As part of my work as a volunteer ranger I was asked at short notice to go on a four-wheel driving course. This means that I'll be able to drive the land rovers when out on tasks - should they be short of drivers.

An early start, as the off road centre was in Kent but I linked up with another volunteer who lived just up the road in Lewes. Starting early meant we were ahead of the traffic and got there in good time. In fact such good time that having found the place, we were all set to go and get a coffee somewhere - although in the depths of Kent's orchards there weren't going to be too many Starbucks around. However, one of the staff turned up and let us in to the centre to wait in the warmth as it wasn't the warmest of days.

Well, centre sounds slightly glamorous it was a large warehouse with the workshop underneath where there was much hammering and welding going on and an upper level with the classroom, toilets, a small kitchen and offices. This was a 4-wheel driving course, would did you expect. We had to wait while the coffee machine heated up and there was a log burning stove, which once it got going, warmed the place up, along with supplies of coffee, chocolate or whatever combination you chose from the machine.

The rain from the previous few days made the 4x4 course extremely muddy! Firstly, we talked through the mechanics of 4-wheel driving - diffs, gears and learning even simple things, such as the fact that the engine drives the wheel with the least resistance - that's why they spin - on ice, mud or in the wet. Then it was out to put it into practice, in a fairly battered but working Range Rover. There were only three of us on the course which gave plenty of opportunity for driving practice, taking it turns to drive round the course and get used to the gears and the fact that even without your foot on the accelerator the engine still drives the vehicle forward - even on a slope.

Back into the classroom for more about safety, stopping and starting on a slope and the importance of momentum. Lunch was followed up with more hands-on practice this time in the mud and a variety of hills, slopes, mud, ruts and ditches, all the time avoiding the trees, which got pretty close as the range rover lurched from side to side, in and out of the trees, along the ruts and over the bumps. I only touched one small tree! It’s amazing how steep a gradient these vehicles will go up ... and down and the temptation to keep your foot on the brake, as you head down what feels like a ridiculously steep slope - results in a sharp reprimand of "Foot OFF the brake!". This is what they were made for – not driving to and from the nearest supermarket.

All in all a great day out but you're safe for the moment as I won't be allowed out on the road until I've completed the on-road and defensive driving part of the course.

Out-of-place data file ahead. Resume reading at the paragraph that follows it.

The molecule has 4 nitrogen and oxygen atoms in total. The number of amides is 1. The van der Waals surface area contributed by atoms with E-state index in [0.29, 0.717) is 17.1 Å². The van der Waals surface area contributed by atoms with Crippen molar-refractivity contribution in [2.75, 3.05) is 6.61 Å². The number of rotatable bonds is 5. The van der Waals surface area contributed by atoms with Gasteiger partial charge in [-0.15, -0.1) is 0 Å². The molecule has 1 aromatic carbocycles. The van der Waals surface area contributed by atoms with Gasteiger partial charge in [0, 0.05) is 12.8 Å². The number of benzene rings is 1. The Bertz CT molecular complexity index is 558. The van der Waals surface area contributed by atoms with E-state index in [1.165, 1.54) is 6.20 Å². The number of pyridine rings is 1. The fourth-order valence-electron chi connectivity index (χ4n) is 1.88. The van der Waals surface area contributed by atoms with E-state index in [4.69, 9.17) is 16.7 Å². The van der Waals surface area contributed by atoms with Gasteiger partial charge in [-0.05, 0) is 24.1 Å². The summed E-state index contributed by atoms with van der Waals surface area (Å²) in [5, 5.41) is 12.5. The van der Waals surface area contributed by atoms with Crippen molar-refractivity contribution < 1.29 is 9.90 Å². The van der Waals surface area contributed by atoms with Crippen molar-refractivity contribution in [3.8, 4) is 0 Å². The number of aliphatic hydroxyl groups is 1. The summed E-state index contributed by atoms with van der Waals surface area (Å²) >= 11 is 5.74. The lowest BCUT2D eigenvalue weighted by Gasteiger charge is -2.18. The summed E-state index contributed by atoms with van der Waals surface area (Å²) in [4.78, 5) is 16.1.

Sunday, March 09, 2008

Hidden Valleys and Rainbows

An extra task this weekend, slotted into the schedule for SWT as they'd cleared a large area last time (I wasn't around) and hadn't been able to burn all the wood, so rather than leave it, Peter rounded up some volunteers to help out this weekend.

I got there at about 11.30 - after two nights out dancing and a very late night last night, I wasn't quite up for starting much earlier. When I got there, the fire was already going and quite a good blaze too. I was amazed at how much they'd cleared last time. We'd been working our way round the old quarry, clearing back trees, brambles and ground elder. What was scrub is now cleared back and ready for the grassland species to move in, or that's the idea. Last month they'd started clearing a steep-sided valley that had been completely hidden and covered in scrub and trees but having felled some of the larger trees it was opening up. The area we'd been working on at the beginning of the year was now completely clear except for a few patches of cut scrub left to burn

We spent most of the day cutting up and dragging what was already there from the previous task. Despite the rain, most of the wood was pretty dry or rotten and much of the elder is covered in Jew's ear fungus - small pinky-brown cups that grow into what apparently looks like an ear. The older ones were sort of crinkled like an ear and soft and glutinous. They're edible but I didn't take any home to try. Perhaps next time.

There were seven of us in all and by the end of the day, we'd burnt everything that was there and opened up the valley. A few trees are still left around the edge, which will get taken down next weekend - weather permitting and open up the south-facing slope which has a better chance of reverting to grassland.

Yet again we had good weather for the day - a bit of a breeze (there's a gale coming in) but mainly dry - there was enough rain and wind last night. Having watched the dark grey rain clouds rolling in from the west and wondering if we were going to be drenched or not, we just caught the edge of a shower after lunch towards. It did result in the most amazing, arch of a rainbow as the sun came out and didn't stop us from working - except to admire the rainbow.